By 1973, the economic changes made by the Allende government were facing challenges from conservatives supported by big business in the congress. There were also serious threats of a military coup d’etat. Even so, the popularly elected government had broad popular support among the people, and, all the while, Allende never incited them to protest or take part in violent demonstrations. Richard Nixon was not a fan, and told the US ambassador and the CIA that he wanted to, quote, “…Squash that SOB, Squash that bastard!” As history has shown, Nixon was a real champion for democracy.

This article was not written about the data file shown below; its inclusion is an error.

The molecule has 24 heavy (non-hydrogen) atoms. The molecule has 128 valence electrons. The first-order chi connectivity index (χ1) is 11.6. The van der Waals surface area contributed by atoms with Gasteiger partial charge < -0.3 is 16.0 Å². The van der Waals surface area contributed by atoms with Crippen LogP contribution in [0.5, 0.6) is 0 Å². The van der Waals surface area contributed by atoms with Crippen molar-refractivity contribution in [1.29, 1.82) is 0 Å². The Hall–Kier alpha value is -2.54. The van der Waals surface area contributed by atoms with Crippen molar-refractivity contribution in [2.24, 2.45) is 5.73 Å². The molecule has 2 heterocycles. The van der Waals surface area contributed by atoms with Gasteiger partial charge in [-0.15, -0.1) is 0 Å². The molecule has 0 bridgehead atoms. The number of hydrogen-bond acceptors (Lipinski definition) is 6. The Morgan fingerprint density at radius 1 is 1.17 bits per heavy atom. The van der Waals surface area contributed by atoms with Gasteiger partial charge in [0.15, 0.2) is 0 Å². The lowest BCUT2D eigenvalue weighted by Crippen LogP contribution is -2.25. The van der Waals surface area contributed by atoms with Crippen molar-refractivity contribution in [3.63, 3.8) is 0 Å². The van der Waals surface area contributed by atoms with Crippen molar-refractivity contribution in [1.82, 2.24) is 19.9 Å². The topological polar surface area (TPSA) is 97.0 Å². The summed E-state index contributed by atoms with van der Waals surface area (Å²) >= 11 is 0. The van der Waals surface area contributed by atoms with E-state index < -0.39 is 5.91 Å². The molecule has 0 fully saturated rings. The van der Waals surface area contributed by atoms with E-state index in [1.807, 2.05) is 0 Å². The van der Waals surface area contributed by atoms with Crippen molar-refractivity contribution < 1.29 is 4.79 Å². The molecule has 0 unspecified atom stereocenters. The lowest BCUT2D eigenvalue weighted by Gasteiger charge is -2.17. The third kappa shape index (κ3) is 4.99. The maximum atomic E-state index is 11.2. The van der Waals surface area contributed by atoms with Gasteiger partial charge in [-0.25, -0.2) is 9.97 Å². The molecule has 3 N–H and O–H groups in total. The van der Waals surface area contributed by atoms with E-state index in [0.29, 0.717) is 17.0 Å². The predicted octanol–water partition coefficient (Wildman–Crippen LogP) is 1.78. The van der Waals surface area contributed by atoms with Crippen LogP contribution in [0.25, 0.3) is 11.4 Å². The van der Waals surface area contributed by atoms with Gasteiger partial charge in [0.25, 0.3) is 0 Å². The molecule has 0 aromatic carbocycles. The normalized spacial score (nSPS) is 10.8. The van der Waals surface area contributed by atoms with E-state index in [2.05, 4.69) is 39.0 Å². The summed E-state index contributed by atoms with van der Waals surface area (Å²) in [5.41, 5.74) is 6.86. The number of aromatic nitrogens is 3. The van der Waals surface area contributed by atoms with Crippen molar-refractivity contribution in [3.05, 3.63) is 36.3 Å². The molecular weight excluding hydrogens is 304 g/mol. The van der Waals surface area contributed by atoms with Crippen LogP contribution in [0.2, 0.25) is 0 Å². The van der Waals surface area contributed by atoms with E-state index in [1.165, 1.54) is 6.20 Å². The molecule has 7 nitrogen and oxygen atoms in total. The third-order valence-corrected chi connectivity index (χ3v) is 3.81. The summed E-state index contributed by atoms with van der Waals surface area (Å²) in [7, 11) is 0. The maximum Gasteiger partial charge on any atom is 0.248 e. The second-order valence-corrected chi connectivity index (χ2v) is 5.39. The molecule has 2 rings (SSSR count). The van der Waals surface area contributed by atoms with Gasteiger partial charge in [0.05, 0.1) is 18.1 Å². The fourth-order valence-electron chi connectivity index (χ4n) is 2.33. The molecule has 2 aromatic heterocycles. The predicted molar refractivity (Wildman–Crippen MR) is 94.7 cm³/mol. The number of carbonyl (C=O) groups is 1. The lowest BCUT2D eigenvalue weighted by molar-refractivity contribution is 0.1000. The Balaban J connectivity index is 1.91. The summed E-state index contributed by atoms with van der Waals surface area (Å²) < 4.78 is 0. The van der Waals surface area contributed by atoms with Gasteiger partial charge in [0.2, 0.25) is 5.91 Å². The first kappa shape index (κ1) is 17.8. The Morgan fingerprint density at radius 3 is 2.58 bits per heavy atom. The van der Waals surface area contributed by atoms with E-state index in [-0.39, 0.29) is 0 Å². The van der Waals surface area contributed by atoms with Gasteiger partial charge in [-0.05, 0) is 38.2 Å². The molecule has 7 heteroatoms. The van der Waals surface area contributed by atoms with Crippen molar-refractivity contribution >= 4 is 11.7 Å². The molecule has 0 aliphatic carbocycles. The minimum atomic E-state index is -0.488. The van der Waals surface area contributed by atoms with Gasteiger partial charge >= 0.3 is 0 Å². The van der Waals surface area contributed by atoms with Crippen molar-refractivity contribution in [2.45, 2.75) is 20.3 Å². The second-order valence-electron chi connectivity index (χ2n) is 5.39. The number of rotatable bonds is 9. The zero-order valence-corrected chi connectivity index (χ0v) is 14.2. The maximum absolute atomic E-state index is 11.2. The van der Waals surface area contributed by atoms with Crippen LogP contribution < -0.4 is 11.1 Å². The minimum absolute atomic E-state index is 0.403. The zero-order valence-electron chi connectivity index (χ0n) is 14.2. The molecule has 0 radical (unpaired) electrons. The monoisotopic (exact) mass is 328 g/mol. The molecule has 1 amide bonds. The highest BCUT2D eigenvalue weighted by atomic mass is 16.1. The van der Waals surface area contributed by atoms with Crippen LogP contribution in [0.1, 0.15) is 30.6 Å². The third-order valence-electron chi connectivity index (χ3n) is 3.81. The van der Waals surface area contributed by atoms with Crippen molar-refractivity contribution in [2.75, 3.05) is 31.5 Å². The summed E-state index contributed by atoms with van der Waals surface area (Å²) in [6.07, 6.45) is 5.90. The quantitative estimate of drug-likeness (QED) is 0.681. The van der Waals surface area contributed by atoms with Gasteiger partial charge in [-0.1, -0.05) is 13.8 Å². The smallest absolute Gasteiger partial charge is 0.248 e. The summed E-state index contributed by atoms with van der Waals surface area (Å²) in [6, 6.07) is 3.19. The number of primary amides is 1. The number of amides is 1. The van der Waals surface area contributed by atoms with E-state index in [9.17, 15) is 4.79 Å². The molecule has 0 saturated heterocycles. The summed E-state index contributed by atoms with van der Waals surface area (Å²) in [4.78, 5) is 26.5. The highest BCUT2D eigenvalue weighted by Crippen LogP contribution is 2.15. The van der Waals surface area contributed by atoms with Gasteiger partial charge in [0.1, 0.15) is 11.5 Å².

After three years of undermining on behalf of the US Central Intelligence Agency, with support from the Chilean military superiors, and Multi-national corporations, the government and economy were in crisis. Almost 2.7 million dollars was spent by our government in 1970’s US dollars, in a propaganda and economic “terrorism” campaign smear against the Allende government. Finally on September 11, 1973, there was a military coup in which the house of government was bombed and fired upon. Allende said the only way he would leave the post he was elected to by the people was as a dead man, and that day, after his last radio message to the people, in which he said his government had never been anything but peaceful and stood for liberty, justice, and equality, while the building around him was burning, he put a bullet in his head. This led to some of the most painful years in the history of Chile, in which the military dictatorship took prisoner and killed thousands of peaceful residents and political activists. I felt ashamed to be an American, knowing that it wouldn’t have happened without the help of the government of my country.